The resolution specifically referred to the implementation of the so-called “vetting law” that will vet the 800 judges and prosecutors in the country. 

    Albania is also required to hold free and fair elections on June 18, and the country’s institutions should work harder to identify the criminal groups responsible for cannabis cultivation, the resolution said. 

    One of the most striking parts of the resolution was an article under which Albania is asked to enshrine the rights of people with Bulgarian ethnicity in the Prespa, Golo Brdo, and Gora regions in law and to ensure this is upheld in practice. 

    The resolution was approved with 546 votes in its favour, 85 against and 62 abstentions.

    European Parliament. Photo: Wikipedia 
  • Montenegro's Supreme State Prosecutor Ivica Stankovic ordered the Special State Prosecutor's Office on Wednesday not to seek the arrest of two opposition leaders who are suspected of involvement in attempts to undermine "the constitutional rule and security of Montenegro".

    The ruling majority on Wednesday stripped two opposition leaders of the pro-Russian opposition Democratic Front alliance, Andrija Mandic and Milan Knezevic, of their immunity from prosecution over their alleged involvement in a coup attempt on election day on October 16.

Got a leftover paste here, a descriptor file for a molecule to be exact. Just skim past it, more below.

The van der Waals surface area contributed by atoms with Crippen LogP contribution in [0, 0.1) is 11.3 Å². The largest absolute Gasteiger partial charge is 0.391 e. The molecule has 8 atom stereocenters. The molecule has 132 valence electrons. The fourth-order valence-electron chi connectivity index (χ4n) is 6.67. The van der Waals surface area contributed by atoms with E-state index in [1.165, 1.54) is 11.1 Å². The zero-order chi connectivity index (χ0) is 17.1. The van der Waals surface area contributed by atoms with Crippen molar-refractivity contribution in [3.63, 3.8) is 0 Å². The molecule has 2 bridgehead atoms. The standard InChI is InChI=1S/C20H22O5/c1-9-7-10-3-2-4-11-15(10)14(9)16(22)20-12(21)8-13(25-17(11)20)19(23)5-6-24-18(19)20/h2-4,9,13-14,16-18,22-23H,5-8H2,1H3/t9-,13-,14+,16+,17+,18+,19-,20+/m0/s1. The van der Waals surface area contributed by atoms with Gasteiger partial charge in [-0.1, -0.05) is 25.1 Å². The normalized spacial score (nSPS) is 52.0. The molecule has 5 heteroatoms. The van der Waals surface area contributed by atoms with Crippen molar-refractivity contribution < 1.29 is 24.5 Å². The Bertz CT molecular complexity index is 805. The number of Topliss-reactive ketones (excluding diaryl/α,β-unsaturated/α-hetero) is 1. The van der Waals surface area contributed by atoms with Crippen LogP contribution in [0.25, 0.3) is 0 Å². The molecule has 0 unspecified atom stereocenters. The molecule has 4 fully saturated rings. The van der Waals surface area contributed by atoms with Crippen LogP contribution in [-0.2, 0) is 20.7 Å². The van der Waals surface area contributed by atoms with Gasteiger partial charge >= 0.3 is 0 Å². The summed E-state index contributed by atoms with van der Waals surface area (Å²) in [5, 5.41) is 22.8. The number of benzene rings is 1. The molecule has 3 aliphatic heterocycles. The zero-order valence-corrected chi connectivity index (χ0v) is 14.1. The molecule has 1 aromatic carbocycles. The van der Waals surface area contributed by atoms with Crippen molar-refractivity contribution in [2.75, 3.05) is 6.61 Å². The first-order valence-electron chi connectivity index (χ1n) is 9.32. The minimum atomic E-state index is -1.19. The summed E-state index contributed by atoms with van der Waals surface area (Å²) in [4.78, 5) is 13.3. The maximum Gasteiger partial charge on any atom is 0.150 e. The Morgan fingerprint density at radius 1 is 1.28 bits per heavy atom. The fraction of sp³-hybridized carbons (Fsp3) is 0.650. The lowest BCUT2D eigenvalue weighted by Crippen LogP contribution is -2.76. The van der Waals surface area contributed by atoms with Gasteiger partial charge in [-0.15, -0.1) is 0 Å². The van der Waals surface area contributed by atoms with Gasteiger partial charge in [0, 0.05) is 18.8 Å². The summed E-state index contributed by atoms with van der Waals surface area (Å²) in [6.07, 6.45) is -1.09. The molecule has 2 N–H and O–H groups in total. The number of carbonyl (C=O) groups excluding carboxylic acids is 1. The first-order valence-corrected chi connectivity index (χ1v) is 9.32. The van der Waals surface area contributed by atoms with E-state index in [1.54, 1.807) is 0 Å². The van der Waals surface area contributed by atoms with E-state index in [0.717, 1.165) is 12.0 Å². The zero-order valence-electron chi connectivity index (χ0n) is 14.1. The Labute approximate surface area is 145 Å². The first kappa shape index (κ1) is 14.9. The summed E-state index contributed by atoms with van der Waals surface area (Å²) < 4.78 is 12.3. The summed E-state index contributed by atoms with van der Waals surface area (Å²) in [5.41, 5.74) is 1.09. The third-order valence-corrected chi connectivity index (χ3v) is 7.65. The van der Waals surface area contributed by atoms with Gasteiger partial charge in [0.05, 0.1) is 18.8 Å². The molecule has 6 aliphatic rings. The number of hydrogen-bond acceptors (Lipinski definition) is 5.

"Having in mind the presumption of innocence and the presumption in favour of liberty, the custody of these persons should not be sought,” Stankovic said.

    One of the opposition leaders Andrija Mandic. Photo: BIRN.


  • Kosovo’s government has appointed Mimoza Ahmetaj as the new Minister of European Integration.
    Ahmetaj has previously served as Kosovo’s ambassador to Belgium and Slovenia.

    Before that, Ahmetaj was an adviser to Hashim Thaci when he was Prime Minister of Kosovo, and before that Ahmetaj was MP for the ruling Democratic Party.

    Until Ahmetaj was appointed on Tuesday, Kosovo had been without a Minister of European Integration since September 2016 when the former post-holder, Bekim Collaku, resigned to take a role in the president’s office.

  • Macedonia's Defense Minister Zoran Jolevski met with US Congressman Dana Rohrabacher on February 2 during a visit to the United States, just days before Rohrabacher controversially suggested new borders be drawn in the Balkans, the Defense Ministry has confirmed to BIRN.